To my own embarrassment, my reading habits have been nonexistent. And that’s being kind. I don’t think I’ve read anything that wasn’t a textbook or some other assigned reading.
Much like a lot of other college students, the stress of school just throws you off on all your old habits. I don’t read anymore, nor do I practice the piano anymore. I barely even watch any Netflix nowadays because I spend most of my time studying for the next upcoming exam. This constant repetition of wanting to read but not reading is slowly driving me insane.
I’m pretty sure that I’ve been working on the same book for the last few months now with very little progress. I set up so many goals and tell myself I want to read a certain amount of books or something and it just never happens. But with the upcoming break, I’m determined to kick this lack of reading slump once and for all.
I’ve decided to only take on four books this December. I really didn’t want to force myself to read something if I didn’t really want to, lest I begin to hate reading entirely. I also wanted a mix of classics and Young Adult novels so I could have more of a variety in case I get bored of a single genre.
Here are the books that I’m planning on reading in the next few weeks:
Everyone knows Bone Gap is full of gaps. So when young, beautiful Roza went missing, the people of Bone Gap weren’t surprised. But Finn knows what really happened to Roza. He knows she was kidnapped by a dangerous man whose face he cannot remember. As we follow the stories of Finn, Roza, and the people of Bone Gap, acclaimed author Laura Ruby weaves a tale of the ways in which the face the world sees is never the sum of who we are.
In Anthony Burgess’s nightmare vision of the future, where criminals take over after dark, the story is told by the central character, Alex, who talks in a brutal invented slang that brilliantly renders his and his friends’ social pathology. A Clockwork Orange is a frightening fable about good and evil, and the meaning of human freedom. When the state undertakes to reform Alex—to “redeem” him—the novel asks, “At what cost?”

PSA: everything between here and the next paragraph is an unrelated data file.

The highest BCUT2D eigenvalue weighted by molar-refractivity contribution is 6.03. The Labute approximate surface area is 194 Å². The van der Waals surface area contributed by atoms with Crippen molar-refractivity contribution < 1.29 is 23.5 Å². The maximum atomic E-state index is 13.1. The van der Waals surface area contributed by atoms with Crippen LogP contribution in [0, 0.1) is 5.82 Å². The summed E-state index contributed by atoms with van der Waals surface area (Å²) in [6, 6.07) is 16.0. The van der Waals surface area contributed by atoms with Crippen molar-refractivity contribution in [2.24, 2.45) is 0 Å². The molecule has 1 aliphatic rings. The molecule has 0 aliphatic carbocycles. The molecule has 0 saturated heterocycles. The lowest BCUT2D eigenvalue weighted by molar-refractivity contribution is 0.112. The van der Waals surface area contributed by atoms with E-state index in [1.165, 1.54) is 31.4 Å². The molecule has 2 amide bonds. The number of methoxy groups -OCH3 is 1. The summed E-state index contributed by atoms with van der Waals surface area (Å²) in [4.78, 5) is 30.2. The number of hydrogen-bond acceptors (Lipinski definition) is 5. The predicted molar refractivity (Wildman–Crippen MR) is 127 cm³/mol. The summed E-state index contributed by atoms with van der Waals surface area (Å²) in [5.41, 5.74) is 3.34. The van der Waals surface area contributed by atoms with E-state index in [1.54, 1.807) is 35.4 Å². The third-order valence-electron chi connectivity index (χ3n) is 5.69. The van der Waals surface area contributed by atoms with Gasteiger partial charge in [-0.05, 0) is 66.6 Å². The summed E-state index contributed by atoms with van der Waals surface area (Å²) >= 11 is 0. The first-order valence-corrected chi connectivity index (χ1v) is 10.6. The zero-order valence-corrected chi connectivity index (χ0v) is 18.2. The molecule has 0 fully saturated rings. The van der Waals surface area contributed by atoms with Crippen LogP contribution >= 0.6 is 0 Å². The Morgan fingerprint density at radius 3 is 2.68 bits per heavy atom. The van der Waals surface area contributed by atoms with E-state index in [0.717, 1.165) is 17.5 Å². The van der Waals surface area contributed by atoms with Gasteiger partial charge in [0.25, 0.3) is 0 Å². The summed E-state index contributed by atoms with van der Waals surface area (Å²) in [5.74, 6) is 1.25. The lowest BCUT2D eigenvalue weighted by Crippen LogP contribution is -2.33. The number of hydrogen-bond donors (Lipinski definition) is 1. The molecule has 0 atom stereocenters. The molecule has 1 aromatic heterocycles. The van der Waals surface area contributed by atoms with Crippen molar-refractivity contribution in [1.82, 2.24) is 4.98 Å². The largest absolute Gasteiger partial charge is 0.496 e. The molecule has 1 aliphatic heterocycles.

Far in the future, the World Controllers have created the ideal society. Through clever use of genetic engineering, brainwashing and recreational sex and drugs, all its members are happy consumers. Bernard Marx seems alone harbouring an ill-defined longing to break free. A visit to one of the few remaining Savage Reservations, where the old, imperfect life still continues, may be the cure for his distress…
The circus arrives without warning. No announcements precede it, no paper notices plastered on lampposts and billboards. It is simply there, when yesterday it was not.
Within these nocturnal black-and-white striped tents awaits an utterly unique, a feast for the senses, where one can get lost in a maze of clouds, meander through a lush garden made of ice, stare in wonderment as the tattooed contortionist folds herself into a small glass box, and become deliciously tipsy from the scents of caramel and cinnamon that waft through the air.
Welcome to Le Cirque des Rêves.
What are you planning on reading? Do you have any recommendations for me? I’m looking for books to build my 2017 Reading List, because I don’t want my book-reading run to end.